How Data Can Save Lives?
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How Data Can Save Lives?

The most widespread and valuable commodity of our time is data. Every single day Google completes around 10 billion searches and therefore produces 2,5 exabytes of data. So how valuable can this data be?


In 2017, Ebola epidemic was responsible for more than 11 thousand people’s death. 9 days before World Health Day by WHO, this great disaster was estimated by a software. And it was only able to estimate it because it had access to customer data, a vast resource the world still underestimates.


The Healthy Map app, which was developed by 20 doctors and several volunteer software developers from the United States Children's Hospital in Boston, have made this prediction and alarmed the world by collecting and interpreting data from people's Google searches and social media. For example, abdominal pain and fire are being searched an average of 1000 times a day, a normal day, but this day in history, the number of searches suddenly raised to 20,000. The system gave an alarm and predicted that there could be an outbreak in the area. Think about it, just Google search data can be valuable enough to save thousands of people’s lives.


Creating marketing value through data

Getting to know your customers is the number one priority in marketing. Businesses are focused on turning customer data into real money since there is a great opportunity in this area. According to IDC’s EMC Digital Universe analysis, 90 percent of the data is unstructured. And in 2020, 37% of the data businesses have can be useful for the future actions. For this you can start with first-party acquired customer data.


Here’s another key point to understand which many brands (understandably) haven’t fully grasped quite yet — successful data management is a fluid process. Data is not solidified in stone. It’s in flux, it’s revolving and changing. Managing massive amounts of information constantly in orbit isn’t an easy task.


We have collected the best practices for successful customer data management.


1. Collect in adherence to regulations: Being able to document all the customer data is ethically vital. If you can’t prove consent, you have to re-permission your database. Let everyone know that you are transparent in how you collect and plan to use data. With a permission center type of approach, you can ask and get consent for even more data.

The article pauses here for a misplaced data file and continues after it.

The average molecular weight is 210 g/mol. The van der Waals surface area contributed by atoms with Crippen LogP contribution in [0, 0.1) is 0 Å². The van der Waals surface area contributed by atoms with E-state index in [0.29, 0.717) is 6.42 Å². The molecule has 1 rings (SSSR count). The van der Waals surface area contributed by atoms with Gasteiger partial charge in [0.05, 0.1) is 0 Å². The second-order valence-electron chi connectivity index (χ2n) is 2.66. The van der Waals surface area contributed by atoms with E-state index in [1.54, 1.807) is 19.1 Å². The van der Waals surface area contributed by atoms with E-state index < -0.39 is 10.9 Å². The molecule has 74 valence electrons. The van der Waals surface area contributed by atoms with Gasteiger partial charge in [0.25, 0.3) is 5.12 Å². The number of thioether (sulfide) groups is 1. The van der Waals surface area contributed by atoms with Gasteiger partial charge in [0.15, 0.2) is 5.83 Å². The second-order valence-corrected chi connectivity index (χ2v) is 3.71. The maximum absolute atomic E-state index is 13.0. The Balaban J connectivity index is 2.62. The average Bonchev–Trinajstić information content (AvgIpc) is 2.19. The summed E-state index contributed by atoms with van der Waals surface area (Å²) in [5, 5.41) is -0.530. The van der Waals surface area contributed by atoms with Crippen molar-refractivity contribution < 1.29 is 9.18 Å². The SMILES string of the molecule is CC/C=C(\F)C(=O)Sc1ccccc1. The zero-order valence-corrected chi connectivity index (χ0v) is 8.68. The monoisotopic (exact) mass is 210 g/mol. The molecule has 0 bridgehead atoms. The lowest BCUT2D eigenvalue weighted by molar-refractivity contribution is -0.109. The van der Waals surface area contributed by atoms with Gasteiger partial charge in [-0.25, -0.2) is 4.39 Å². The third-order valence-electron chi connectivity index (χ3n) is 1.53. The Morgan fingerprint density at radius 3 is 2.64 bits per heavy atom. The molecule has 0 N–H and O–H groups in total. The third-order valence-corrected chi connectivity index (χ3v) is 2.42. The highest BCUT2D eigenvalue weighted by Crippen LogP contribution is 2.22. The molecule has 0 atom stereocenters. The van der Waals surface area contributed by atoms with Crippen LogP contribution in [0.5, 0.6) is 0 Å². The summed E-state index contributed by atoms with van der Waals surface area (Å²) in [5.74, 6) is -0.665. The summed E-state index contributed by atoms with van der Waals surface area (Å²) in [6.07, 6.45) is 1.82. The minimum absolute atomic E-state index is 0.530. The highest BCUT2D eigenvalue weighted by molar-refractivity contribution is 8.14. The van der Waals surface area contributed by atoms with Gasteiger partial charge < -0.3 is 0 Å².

2. Choose carefully: For we live in an age of data abundance, it would be great if you found out which categories of data are of most value to your business and if you are collecting or storing information about contacts that you don’t even use. Remember, there’s 2,5 quintillion bytes of data generated every day and 90% of the data in the world has been generated in the last two years.

3. Create a unified profile: Unified customer profiles are the epitome of effective customer data management. You need a complete profile to understand the entire picture of who your customer is. They aren’t a sliver of the data you have about them; they’re the whole of ALL of the interactions they’ve had.

4. Understand shoppers’ online (and offline) habits: Go omni-channel and use the data you got online to understand offline behaviors and habits as well. This will help you anticipate and predict customers’ needs better.

5. Personalize the journey: Customer data management helps you pinpoint moments in time where you can personalize elements of the customer journey. Data allows us to understand where our customers are, and how to personalize certain interactions to the best of our ability — and this is both better than the alternative of stagnant, uniform mass messages as well as the best that we can do.

6. Monitor integrity, relevance, and freshness: Customer data management goes hand-in-hand with data cleansing. Since customer behavior is fluid, it’s probable that the information will change. Communicate with your customers on their terms and cleanse the data of who did not engage. The process of data cleansing will enable you to be more effective. Usable data lends itself to easier and more actionable campaign building, segment creation, and freer creative and strategic thought (because you’ll have more time).

7. Keep it secure: You’ll want to have data back protocols in place, and also take security measures to encrypt and protect your most valuable business asset. Confidential or private information — like credit card numbers, Social Security numbers, health information, financial information, and the like — needs to be secure at all times. Use best practices like “need to know basis” and let everyone in your company embrace data protection philosophy.


How does customer data management drive customer loyalty?

Customer loyalty is a vital element for a B2C company. Adding honesty and authenticity is a good start, but you should also refine your approach constantly.

A research shows that a 5 percent increase in customer retention can increase the profits by up to 25 percent. Besides that, repeat customers contribute to the profits more according to the same source, because they refer more people compared to the first time buyers.

Companies who don’t address negative reviews, lack good customer support system, miss timely opportunities of promotions and do not value user data will have hardships building customer loyalty. But, an organized approach might change this very quickly. Your motto should be, “The right data in the right hands, at the right time”.